I will say that my Surface was well played with my the attendees as people were genuinely interested in the form factor (and overall it got very high marks).

Of Technology Choices

A couple of years back I took a few weeks to learn the basics of Rails (I'm not even well enough versed in it to speak intelligently about it) but I was trying to understand how it worked so I could evaluate its use on a product I was building. I came away from that believing that Rails is a great product...and when stacked up against ASP.NET Web Forms, its hard to beat. But I also came away from that knowing that with ASP.NET MVC and Code-First EF, I could build the back-end of a system really quickly and efficiently. Now I think with SignalR, WebAPI and other MS-driven projects, that you can build great solutions...quickly with MS tech. At least I could be as productive as I could be...knowing that I know the MS eco-system (e.g. C# versus learning Ruby). I think the playing field is much more level now when it comes to that. So why isn't a player here?

I don't exactly know but I do notice that the two communities are very segregated. As most of you know I do a fair number of user groups and other community events. The Microsoft developers seem to limit themselves to only MS-specific events. Some of this might be proximity (e.g. MS is stronger in the big enterprise space; whereas Rails, NodeJS and PHP are stronger in SMB) since many MS customers are in the north of the city; and the startup community seems very centered around downtown and the universities.

Be Part of the Solution

So I have a challenge to my Microsoft-focused community. Get out more. Going to the user groups at the Microsoft office are great but there are other communities that you'd learn a lot at if you'd invest a little time. The Startup Community downtown is one of them, but the JavaScript meetups are fun. The Designer/UX community is simply fantastic. And there are still good Agile groups going strong in Atlanta. Pick a meetup/user group and go meet new people. It will also be great for your career IMO.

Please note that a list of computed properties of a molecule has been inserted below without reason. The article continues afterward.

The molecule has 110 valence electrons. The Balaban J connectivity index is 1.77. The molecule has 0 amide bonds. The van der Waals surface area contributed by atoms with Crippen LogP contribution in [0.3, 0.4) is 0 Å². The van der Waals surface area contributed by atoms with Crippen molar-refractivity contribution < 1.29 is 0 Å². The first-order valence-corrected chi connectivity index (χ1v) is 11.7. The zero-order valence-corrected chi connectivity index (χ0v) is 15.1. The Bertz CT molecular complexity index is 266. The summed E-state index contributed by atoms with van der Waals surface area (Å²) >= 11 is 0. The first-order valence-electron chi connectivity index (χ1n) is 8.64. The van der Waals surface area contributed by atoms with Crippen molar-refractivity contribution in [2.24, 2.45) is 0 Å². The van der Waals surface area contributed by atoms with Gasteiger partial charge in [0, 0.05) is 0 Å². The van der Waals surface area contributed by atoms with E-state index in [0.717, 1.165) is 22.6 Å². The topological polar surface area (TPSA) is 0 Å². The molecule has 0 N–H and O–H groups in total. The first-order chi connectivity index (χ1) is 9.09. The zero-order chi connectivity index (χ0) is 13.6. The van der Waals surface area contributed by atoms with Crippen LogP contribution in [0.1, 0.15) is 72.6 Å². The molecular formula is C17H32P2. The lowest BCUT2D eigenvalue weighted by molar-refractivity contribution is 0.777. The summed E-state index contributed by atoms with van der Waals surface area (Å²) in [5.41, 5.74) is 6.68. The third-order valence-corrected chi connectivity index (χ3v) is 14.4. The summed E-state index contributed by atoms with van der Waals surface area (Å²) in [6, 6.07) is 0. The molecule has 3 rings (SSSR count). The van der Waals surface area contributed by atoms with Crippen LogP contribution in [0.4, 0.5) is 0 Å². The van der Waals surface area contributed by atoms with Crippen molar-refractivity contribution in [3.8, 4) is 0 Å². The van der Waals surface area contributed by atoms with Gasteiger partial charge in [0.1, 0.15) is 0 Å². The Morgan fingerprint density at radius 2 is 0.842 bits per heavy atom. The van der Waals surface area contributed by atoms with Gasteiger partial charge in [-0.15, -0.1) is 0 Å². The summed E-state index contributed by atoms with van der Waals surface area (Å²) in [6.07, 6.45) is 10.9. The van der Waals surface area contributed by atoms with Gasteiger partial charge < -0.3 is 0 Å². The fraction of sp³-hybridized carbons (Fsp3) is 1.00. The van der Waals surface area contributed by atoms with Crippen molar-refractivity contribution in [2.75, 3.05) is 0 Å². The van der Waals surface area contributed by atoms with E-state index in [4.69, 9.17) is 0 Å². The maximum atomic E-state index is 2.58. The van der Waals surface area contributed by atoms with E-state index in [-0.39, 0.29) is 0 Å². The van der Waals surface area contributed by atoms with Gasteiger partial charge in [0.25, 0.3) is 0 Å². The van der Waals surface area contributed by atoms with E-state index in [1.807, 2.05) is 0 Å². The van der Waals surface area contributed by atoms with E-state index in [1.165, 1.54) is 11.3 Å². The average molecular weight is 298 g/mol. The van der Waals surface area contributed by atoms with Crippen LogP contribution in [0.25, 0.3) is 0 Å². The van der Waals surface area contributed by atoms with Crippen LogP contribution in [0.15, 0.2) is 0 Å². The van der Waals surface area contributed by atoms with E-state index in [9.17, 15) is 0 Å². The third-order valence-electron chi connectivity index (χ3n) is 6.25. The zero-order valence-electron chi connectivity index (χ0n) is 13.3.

I'd also like to do what I can to help get a lot of us that are using MS tools to the next Startup Weekend. It's a lot of fun and having more of a presence at these events will really help spread the word that we're able to get a lot done and maybe even end up in a great new startup.

Local Groups without a Microsoft Focus

Thanks to Peter for a great suggestion to list some of the great groups. Here is a quick list:


If you're a startup in Atlanta, you should seriously think of joining ATDC at Georgia Tech. Lots of great resources there:

Feel free to drop your own great resources that I don't know about in the comments.




ct Monday, November 12, 2012

I'd like to see more .NET usage in startups as well, but there's no popular startup poster child success story for .NET -- Ruby is used heavily in startups due to 37Signals. I think if there were more .NET success stories we'd see more adoption. It's a chicken and egg problem.


Rick Strahl Monday, November 12, 2012